So here he was, streaking down the court with a step on his defender and the thunder roar of the Garden behind him. What better opportunity for Brown prove his value on both ends of the floor? As he made his move, Indiana’s rim protector Myles Turner was closing fast. Even better! Turner’s been a force at the rim, and man, could you imagine jammin on Myles?
Instead, in one fluid motion, Brown reversed the ball to the corner where Jayson Tatum was all alone. Tatum’s shot was true and the Celtics claimed a lead they didn’t relinquish. Afterward, Celtics coach Brad Stevens called it, “One of the best plays I’ve ever seen him make.”
The conversation between coach and player, as Brown recounted later, went like this.
Stevens: That was a hell of a play. That was a big time play.
Brown: You probably thought I was going to lay it up, didn’t you?
Stevens: No, I knew you were going to make the right play.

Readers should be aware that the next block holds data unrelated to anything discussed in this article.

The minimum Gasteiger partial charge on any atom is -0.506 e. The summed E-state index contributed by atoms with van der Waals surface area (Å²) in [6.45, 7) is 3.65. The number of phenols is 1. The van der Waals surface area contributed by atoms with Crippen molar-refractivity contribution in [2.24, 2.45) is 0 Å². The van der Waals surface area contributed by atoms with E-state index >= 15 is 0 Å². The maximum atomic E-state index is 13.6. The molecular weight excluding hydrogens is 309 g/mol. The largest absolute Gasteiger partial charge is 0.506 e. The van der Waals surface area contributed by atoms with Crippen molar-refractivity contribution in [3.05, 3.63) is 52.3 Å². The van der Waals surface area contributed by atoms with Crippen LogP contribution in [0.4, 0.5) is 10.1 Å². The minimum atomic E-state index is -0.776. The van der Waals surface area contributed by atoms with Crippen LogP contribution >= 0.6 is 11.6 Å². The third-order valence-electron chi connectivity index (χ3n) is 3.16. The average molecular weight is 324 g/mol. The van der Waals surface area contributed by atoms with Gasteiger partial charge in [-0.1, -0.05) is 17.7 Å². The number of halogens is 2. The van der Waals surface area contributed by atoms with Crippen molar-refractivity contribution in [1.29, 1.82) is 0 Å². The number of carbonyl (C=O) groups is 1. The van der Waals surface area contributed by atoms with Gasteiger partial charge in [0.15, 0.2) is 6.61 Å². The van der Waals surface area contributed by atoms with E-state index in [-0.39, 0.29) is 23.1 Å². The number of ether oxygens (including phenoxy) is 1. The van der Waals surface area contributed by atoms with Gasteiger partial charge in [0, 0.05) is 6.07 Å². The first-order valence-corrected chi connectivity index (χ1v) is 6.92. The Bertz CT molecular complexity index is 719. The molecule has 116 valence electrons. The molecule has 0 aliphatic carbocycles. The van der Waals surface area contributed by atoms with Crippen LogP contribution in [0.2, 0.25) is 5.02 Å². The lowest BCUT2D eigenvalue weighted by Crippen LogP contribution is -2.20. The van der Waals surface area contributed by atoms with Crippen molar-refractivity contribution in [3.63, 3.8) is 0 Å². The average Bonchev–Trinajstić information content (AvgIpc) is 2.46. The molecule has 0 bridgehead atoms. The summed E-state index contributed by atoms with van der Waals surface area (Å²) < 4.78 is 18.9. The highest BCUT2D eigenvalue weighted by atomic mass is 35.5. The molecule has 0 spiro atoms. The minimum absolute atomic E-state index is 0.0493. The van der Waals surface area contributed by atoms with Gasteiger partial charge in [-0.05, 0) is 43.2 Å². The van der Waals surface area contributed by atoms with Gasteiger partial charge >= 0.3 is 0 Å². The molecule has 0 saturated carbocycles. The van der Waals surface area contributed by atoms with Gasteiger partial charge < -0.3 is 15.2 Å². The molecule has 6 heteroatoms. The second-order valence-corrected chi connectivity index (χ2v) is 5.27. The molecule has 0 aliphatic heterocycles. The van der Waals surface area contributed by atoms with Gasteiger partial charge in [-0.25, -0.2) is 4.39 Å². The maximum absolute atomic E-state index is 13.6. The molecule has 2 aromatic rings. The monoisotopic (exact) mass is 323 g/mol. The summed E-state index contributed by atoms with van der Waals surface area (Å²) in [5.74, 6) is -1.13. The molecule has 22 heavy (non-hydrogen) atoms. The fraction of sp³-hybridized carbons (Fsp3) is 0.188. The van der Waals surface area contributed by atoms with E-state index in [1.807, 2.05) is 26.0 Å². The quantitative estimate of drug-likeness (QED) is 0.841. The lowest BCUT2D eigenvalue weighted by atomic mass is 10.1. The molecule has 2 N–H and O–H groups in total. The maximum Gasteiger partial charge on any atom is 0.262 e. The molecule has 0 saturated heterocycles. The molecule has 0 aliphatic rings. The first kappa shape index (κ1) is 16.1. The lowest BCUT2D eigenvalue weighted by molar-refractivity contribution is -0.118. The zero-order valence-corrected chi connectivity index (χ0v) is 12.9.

This is what the postseason is all about now for Brown and the rest of the Celtics. The regular season is dead, may it be forgotten quickly. What matters is what they do now and through the first three games of this series, the Celtics look an awful lot like a team that’s coming together.
It’s not just about winning and losing games. It’s about making plays for each other, setting screens with purpose, hitting the open man, recovering on defense, and most of all, trusting one another.
“There’s a different energy in the building because we know we’ve got to do everything it takes to win,” Kyrie Irving said after that Game 2 victory. “There’s so much you don’t have to worry about anymore. You don’t have to score a bunch of points to make an impact on the game. We have a bunch of talented players and now we’re in the postseason and we have to do the little things.”